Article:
The forgotten first lives of India’s fauna

Two juvenile purple frogs rest on wet soil dotted with tiny green leaves.

https://twitter.com/TheHinduScience/status/1327211745677545472 Prof. Biju said the Rohanixalus is the 20th recognised genus of the family Rhacophoridae that comprises 422 known Old World tree frog species found in Asia and Africa. He said there are eight frog species in this genus Rohanixalus, which are known to inhabit forested as well as human-dominated landscapes right from the northeast,…

Super-spreading, mobility and crowding

I still see quite a few journalists in India refer to "super-spreaders" vis-à-vis the novel coronavirus – implying that some individuals might be to blame for ‘seeding’ lots of new infections in the community – instead of accommodating the fact that simply breathing out a lot of viruses doesn’t suffice to infect tens or hundreds…

On resource constraints and merit

In the face of complaints about how so few women have been awarded this year’s Swarnajayanti Fellowships in India, some scientists pushed back asking which of the male laureates who had been selected should have been left out instead. This is a version of the merit argument commonly applied to demands for reservation and quota in higher…

Trump, science denial and violence

For a few days last week, before the mail-in votes had been counted in the US, the contest between Joe Biden and Donald Trump seemed set for a nail-biting finish. In this time a lot of people expressed disappointment on Twitter that nearly half of all Americans who had voted (Trump’s share of the popular…

How do you study a laser firing for one-quadrillionth of a second?

A collection of lasers of different frequencies in the visible-light range.

I'm grateful to Mukund Thattai, at the National Centre for Biological Sciences, Bengaluru, for explaining many of the basic concepts at work in the following article. An important application of lasers today is in the form of extremely short-lived laser pulses used to illuminate extremely short-lived events that often play out across extremely short distances.…

Vaccines for votes

A photograph of a person inserting a piece of paper into a box via a slit, akin to casting a vote in a ballot box.

A week or so ago, the Bharatiya Janata Party in Bihar released its poll manifesto, the first point on which was that should the party win, it would make a COVID-19 vaccine cleared by the ICMR available for free to every resident of the state. It was an unethical move, and Siddharth Varadarajan and I…

Powerful microscopy technique brings proteins into focus

Scientists using a 300kV cryo-electron microscope at the Max Planck Institute of Molecular Physiology, Dortmund. Credit: MPI Dortmund

Cryo-electron microscopy (cryo-EM) as a technology has become more important because the field that it revolutionised – structural biology – has become more important. The international scientific community had this rise in fortunes, so to speak, acknowledged when the Nobel Prize for chemistry was awarded to three people in 2017 for perfecting its use to…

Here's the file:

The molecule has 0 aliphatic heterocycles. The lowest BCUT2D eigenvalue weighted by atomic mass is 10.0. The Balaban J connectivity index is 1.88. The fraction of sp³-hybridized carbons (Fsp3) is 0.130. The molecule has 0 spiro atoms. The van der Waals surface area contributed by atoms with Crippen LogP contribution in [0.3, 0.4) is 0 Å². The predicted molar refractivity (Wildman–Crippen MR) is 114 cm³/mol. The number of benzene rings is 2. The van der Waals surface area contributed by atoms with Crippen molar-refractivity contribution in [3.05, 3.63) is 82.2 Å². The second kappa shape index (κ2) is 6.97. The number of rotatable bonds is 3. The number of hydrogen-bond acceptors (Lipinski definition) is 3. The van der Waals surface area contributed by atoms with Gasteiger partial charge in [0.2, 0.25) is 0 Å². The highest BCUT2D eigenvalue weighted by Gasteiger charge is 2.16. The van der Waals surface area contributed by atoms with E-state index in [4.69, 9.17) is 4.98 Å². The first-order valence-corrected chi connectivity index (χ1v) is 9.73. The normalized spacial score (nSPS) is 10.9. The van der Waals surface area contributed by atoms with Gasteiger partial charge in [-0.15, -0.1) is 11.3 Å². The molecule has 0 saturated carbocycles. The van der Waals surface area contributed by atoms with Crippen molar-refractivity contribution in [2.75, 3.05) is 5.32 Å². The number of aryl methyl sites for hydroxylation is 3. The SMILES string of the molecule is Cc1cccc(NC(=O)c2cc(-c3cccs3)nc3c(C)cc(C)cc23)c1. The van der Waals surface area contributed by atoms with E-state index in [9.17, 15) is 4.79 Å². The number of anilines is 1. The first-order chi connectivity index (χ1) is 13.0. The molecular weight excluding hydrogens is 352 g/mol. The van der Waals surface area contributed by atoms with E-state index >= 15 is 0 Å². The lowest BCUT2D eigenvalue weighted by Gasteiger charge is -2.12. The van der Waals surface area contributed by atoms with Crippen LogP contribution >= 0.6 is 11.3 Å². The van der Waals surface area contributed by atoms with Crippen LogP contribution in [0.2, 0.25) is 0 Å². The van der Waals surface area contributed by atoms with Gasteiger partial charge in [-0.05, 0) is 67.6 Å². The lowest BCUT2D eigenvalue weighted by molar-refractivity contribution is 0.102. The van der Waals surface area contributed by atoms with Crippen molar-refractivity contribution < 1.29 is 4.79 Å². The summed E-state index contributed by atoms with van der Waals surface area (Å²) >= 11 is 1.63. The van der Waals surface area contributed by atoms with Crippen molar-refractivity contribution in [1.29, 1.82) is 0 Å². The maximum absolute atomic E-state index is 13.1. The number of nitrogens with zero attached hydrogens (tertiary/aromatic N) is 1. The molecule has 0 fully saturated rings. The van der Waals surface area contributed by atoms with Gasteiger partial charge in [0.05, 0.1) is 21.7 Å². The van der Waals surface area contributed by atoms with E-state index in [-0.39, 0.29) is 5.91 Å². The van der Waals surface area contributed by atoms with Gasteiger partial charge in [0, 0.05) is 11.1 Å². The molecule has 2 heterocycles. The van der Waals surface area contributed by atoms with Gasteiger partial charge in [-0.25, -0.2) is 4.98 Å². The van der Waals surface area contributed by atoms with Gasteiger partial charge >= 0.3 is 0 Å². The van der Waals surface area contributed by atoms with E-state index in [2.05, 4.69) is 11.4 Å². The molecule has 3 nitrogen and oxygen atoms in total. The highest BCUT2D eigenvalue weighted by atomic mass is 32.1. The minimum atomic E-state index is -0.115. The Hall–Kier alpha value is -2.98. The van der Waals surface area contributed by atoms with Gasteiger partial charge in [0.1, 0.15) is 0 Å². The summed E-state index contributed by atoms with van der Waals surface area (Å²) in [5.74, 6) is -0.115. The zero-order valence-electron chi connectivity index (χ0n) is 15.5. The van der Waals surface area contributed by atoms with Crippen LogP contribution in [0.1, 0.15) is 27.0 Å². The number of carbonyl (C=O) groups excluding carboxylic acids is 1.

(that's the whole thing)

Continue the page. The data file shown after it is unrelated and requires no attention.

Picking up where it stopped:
A future obscured by exponential growth

An artist's rendering of spaceships over a city, casting yellow tractor beams down as the skies darken with clouds above.

A couple months into the COVID-19 pandemic, I think most of us realised how hard it is to comprehend the phenomenon of exponential growth. Mathematically, it's trivial – a geometric progression – but more physically, the difference between linear and exponential growth is very non-trivial, as a cause-effect chain where each effect leads to multiple…

The climate change of bad news

This post flows a bit like the 1987 film Full Metal Jacket. As one friend put it, “It starts somewhere and then goes in a different direction.” This year hasn’t been beset by the same old steady drizzle of bad news we have every year – but has borne the brunt of cyclonic storms, each one…

The passive is political

A wooden sculpture of Pinocchio, with a long nose to suggest he is lying about something.

If Saruman is the stupid shit people say, I have often found Grima Wormtongue is the use of the passive voice. To the uninitiated: Wormtongue was a slimy fellow on Saruman's side in The Lord of the Rings: The Two Towers. He was much, much less powerful compared to Saruman, but fed the wizard's ego, lubricated…

Christopher Nolan’s explosion

A photograph of multiple explosions going off together, emitting red and orange sparks and lots of blue-grey smoke.

In May, Total Film reported that the production team of Tenet, led by director Christopher Nolan, found that using a second-hand Boeing 747 was better than recreating a scene involving an exploding plane with miniatures and CGI. I'm not clear how exactly it was better; Total Film only wrote: "I planned to do it using…

Thermal gun, sanitiser and volatility

Most of the shops I visit to purchase my supplies dispense an alcohol-based hand-sanitiser at the point of entry and have a person stationed there to check customers’ body temperature with a contactless thermal gun. They used to point the gun at the forehead but of late many of them have started aiming it at…